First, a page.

Deutsche Bank: The Fall of a Giant
The European banking system has been in a bit of a crisis in the last few years. Major European banks have not recovered from the low valuations that they received during the 2008-09 banking crisis in the United States. American banks seem to have recovered from the shock and are close to their previous valuations. However, the valuations of European banks have been down by as much as 70%. Major German banks such as Deutsche Bank and Commerzbank are the ones that have been hit the worst. At the present moment, the market capitalization of Deutsche Bank is a mere 15% of what it was during its peak. The case with Commerzbank is also the same. Deutsche Bank is a German institution which is considered to be systemically important by many. Its existence goes to about 150 years in the past, and the bank has never faced an existential crisis like it is facing now.
The Scale Of Deutsche Banks Operations
The problem with European banks is that they have very large balance sheets and exposure to a lot of risky assets. European banks in total hold about 31 trillion euros in debt. This sum is close to three times the GDP of Europe. The problem is that it is a known fact that these banks are carrying over 900 billion in bad loans on their books. This amount is greater than 30% of the market capitalization of these banks.
This is also the case with Deutsche Bank. This balance sheet of Deutsche bank accounts for more than 45% of the German GDP. This is a dangerous situation to be in from a risk mitigation point of view. Since Deutsche bank is so large in size, the government will not have an option but to bail out the bank. If Deutsche Bank is in crisis, it means the entire German economy is in crisis.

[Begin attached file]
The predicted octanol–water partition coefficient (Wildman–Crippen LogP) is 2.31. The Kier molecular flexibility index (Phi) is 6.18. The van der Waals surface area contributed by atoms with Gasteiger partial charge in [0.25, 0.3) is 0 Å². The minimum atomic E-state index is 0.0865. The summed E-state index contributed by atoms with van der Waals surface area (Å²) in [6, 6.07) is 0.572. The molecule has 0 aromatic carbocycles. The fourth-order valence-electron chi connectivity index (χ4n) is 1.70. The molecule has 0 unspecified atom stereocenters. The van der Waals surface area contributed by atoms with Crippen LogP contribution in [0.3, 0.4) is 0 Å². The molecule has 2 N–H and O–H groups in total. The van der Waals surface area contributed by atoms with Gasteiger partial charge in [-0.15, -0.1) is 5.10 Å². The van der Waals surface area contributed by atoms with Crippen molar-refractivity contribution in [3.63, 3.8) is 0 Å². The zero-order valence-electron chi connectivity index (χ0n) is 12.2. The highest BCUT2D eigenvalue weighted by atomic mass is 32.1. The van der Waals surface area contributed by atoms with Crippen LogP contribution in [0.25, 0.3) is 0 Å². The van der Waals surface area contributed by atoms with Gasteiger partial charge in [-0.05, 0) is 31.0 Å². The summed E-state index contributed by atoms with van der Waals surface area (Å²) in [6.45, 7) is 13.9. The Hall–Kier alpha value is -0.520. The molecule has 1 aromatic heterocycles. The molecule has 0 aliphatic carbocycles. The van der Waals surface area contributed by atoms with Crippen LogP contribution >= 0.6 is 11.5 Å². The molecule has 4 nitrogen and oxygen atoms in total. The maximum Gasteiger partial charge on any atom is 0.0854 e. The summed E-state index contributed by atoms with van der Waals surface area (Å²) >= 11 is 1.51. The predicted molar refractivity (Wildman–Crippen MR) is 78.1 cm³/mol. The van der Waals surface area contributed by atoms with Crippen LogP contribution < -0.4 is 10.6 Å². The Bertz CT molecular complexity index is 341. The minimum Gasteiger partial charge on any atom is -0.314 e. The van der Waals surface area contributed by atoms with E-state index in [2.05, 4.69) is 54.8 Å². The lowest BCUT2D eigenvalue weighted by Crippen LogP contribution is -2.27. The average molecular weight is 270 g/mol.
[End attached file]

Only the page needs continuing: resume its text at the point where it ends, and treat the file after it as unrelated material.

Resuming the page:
The Reasons Behind Deutsche Banks Poor Performance
European banks have been performing very poorly in general. Deutsche Bank is a perfect case in point for the malaise that has spread through the system.
Why Bailing Out Deutsche Bank Will Be Difficult?
The root cause of the entire situation is the lack of action taken by the European regulators. American banks were facing the same problems. However, after the 2008 crisis, the American regulators forced banks to raise more equity by raising the capital requirements. On the other hand, the European regulator listened to the bankers and eased the capital requirement norms. The end result of the situation is clearly visible. American banks are now on a sound footing whereas German behemoths like Deutsche bank face a risk of total collapse.
The bottom line is that bailouts do not make an economic system stable. Instead, it is a reasonably high capital requirement which leads to long-term stability of financial institutions like Deutsche Bank.
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